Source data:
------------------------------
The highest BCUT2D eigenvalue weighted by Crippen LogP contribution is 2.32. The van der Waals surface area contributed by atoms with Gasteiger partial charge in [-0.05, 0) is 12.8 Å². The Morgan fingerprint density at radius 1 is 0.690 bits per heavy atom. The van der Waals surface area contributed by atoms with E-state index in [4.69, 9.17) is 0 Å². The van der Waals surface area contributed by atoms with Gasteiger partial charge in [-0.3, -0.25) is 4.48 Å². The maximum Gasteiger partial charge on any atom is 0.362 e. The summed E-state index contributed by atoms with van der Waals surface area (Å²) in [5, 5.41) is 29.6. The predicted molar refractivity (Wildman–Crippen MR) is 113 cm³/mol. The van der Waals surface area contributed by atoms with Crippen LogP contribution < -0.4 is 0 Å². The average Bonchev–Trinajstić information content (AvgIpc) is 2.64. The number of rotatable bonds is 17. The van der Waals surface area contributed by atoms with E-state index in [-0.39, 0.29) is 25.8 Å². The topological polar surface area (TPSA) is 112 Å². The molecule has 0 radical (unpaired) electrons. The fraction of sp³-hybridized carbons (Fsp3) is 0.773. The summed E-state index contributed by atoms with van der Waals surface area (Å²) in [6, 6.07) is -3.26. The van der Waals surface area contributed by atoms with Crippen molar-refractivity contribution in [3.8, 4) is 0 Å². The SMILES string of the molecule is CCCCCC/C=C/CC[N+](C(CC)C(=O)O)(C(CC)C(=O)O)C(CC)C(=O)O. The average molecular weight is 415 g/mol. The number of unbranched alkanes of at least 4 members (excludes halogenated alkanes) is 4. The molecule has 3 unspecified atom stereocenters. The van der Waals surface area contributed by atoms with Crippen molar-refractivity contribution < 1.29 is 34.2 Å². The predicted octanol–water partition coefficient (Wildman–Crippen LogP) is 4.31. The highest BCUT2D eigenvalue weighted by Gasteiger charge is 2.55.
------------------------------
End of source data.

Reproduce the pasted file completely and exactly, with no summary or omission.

The highest BCUT2D eigenvalue weighted by Crippen LogP contribution is 2.32. The van der Waals surface area contributed by atoms with Gasteiger partial charge in [-0.05, 0) is 12.8 Å². The Morgan fingerprint density at radius 1 is 0.690 bits per heavy atom. The van der Waals surface area contributed by atoms with E-state index in [4.69, 9.17) is 0 Å². The van der Waals surface area contributed by atoms with Gasteiger partial charge in [-0.3, -0.25) is 4.48 Å². The maximum Gasteiger partial charge on any atom is 0.362 e. The summed E-state index contributed by atoms with van der Waals surface area (Å²) in [5, 5.41) is 29.6. The predicted molar refractivity (Wildman–Crippen MR) is 113 cm³/mol. The van der Waals surface area contributed by atoms with Crippen LogP contribution < -0.4 is 0 Å². The average Bonchev–Trinajstić information content (AvgIpc) is 2.64. The number of rotatable bonds is 17. The van der Waals surface area contributed by atoms with E-state index in [-0.39, 0.29) is 25.8 Å². The topological polar surface area (TPSA) is 112 Å². The molecule has 0 radical (unpaired) electrons. The fraction of sp³-hybridized carbons (Fsp3) is 0.773. The summed E-state index contributed by atoms with van der Waals surface area (Å²) in [6, 6.07) is -3.26. The van der Waals surface area contributed by atoms with Crippen molar-refractivity contribution in [3.8, 4) is 0 Å². The SMILES string of the molecule is CCCCCC/C=C/CC[N+](C(CC)C(=O)O)(C(CC)C(=O)O)C(CC)C(=O)O. The average molecular weight is 415 g/mol. The number of unbranched alkanes of at least 4 members (excludes halogenated alkanes) is 4. The molecule has 3 unspecified atom stereocenters. The van der Waals surface area contributed by atoms with Crippen molar-refractivity contribution < 1.29 is 34.2 Å². The predicted octanol–water partition coefficient (Wildman–Crippen LogP) is 4.31. The highest BCUT2D eigenvalue weighted by Gasteiger charge is 2.55.